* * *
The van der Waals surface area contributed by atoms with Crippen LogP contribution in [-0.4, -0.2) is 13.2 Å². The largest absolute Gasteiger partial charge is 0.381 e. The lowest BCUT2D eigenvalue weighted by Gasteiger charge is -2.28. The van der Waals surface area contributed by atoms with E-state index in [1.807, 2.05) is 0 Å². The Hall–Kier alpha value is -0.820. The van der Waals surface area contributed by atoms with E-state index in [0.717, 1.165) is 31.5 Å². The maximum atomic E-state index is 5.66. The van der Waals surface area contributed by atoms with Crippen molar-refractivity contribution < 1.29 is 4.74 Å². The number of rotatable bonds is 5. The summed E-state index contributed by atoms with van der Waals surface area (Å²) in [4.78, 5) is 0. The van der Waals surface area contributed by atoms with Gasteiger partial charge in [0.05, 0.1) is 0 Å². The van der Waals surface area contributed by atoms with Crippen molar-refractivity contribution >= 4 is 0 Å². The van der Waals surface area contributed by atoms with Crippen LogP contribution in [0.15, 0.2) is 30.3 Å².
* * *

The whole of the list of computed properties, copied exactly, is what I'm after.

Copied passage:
The van der Waals surface area contributed by atoms with Crippen LogP contribution in [-0.4, -0.2) is 13.2 Å². The largest absolute Gasteiger partial charge is 0.381 e. The lowest BCUT2D eigenvalue weighted by Gasteiger charge is -2.28. The van der Waals surface area contributed by atoms with E-state index in [1.807, 2.05) is 0 Å². The Hall–Kier alpha value is -0.820. The van der Waals surface area contributed by atoms with E-state index in [0.717, 1.165) is 31.5 Å². The maximum atomic E-state index is 5.66. The van der Waals surface area contributed by atoms with Crippen molar-refractivity contribution < 1.29 is 4.74 Å². The number of rotatable bonds is 5. The summed E-state index contributed by atoms with van der Waals surface area (Å²) in [4.78, 5) is 0. The van der Waals surface area contributed by atoms with Gasteiger partial charge in [0.05, 0.1) is 0 Å². The van der Waals surface area contributed by atoms with Crippen molar-refractivity contribution >= 4 is 0 Å². The van der Waals surface area contributed by atoms with Crippen LogP contribution in [0.15, 0.2) is 30.3 Å².